I wondered if since the teacher was present they were trying to redirect and blame the victim due to culpability in order to protect the school and the teacher.

I am usually against suing. In this case...not so much. The school failed to ensure a safe environment.

The school may have sovereign immunity.

Also, while I agree 100% this was a massive screw-up of monumental stupidity, I'd like to quote one of the comments to the article:

"A very good friend of mine is an employee of the district. It is a very good school that made a mistake in dealing with this situation. Keep in mind we do not know all of the details-they are unable to adequately defend themselves in the media due to their commitment to protecting the privacy of the students in their district. Don't believe everything you see on tv or read on the internet, there are always 2 sides to a story and we have only really heard one. I feel for the young man who was bullied and those who bullied him should be punished. Until this week South Fayette school district had a wonderful reputation, one incident should not bring down a district or it's leadership"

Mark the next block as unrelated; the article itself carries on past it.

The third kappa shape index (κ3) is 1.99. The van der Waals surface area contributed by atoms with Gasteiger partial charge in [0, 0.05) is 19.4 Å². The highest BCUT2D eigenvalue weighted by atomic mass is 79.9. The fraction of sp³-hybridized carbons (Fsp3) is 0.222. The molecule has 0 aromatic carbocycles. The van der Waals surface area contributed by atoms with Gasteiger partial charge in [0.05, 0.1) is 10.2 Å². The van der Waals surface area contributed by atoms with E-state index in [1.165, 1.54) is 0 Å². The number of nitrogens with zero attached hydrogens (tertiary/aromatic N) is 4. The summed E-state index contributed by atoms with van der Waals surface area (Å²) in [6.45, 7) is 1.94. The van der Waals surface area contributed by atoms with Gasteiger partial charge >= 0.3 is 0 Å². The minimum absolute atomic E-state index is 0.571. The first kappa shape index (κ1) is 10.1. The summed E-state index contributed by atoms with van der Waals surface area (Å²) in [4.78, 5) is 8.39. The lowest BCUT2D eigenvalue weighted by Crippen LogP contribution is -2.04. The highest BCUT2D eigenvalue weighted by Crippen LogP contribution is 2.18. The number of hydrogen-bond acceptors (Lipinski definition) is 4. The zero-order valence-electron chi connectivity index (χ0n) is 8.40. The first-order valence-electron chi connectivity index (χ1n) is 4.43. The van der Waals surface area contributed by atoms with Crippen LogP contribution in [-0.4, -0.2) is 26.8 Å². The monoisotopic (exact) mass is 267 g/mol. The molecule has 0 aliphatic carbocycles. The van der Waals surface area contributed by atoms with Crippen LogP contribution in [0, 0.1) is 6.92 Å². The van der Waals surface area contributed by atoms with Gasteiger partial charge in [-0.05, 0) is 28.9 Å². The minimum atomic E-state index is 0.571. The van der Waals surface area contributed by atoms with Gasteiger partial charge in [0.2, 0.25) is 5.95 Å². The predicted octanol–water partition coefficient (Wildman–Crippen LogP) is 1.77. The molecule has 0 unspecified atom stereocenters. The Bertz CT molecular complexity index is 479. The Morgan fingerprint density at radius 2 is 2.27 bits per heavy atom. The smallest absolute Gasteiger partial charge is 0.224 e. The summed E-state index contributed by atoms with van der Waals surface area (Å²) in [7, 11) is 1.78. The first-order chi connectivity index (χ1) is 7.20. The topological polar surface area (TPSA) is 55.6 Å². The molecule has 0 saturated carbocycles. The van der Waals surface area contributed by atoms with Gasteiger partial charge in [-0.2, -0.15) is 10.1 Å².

Voice of reason, really.
 
Sal
#9
Quote: Originally Posted by TecumsehsbonesView Post

Voice of reason, really.

yes

will the whole truth come out then?
 
Tecumsehsbones
+1
#10
Quote: Originally Posted by SalView Post

yes

will the whole truth come out then?

To us? I very much doubt it. But the value of the story is that it will force the district and the school board to actually investigate this, and take serious corrective action. No sweeping it under the rug. Which is all to the good.
 
Sal
#11
Quote: Originally Posted by TecumsehsbonesView Post

To us? I very much doubt it. But the value of the story is that it will force the district and the school board to actually investigate this, and take serious corrective action. No sweeping it under the rug. Which is all to the good.

thanks bones.
 
JamesBondo
+1
#12
Quote: Originally Posted by SalView Post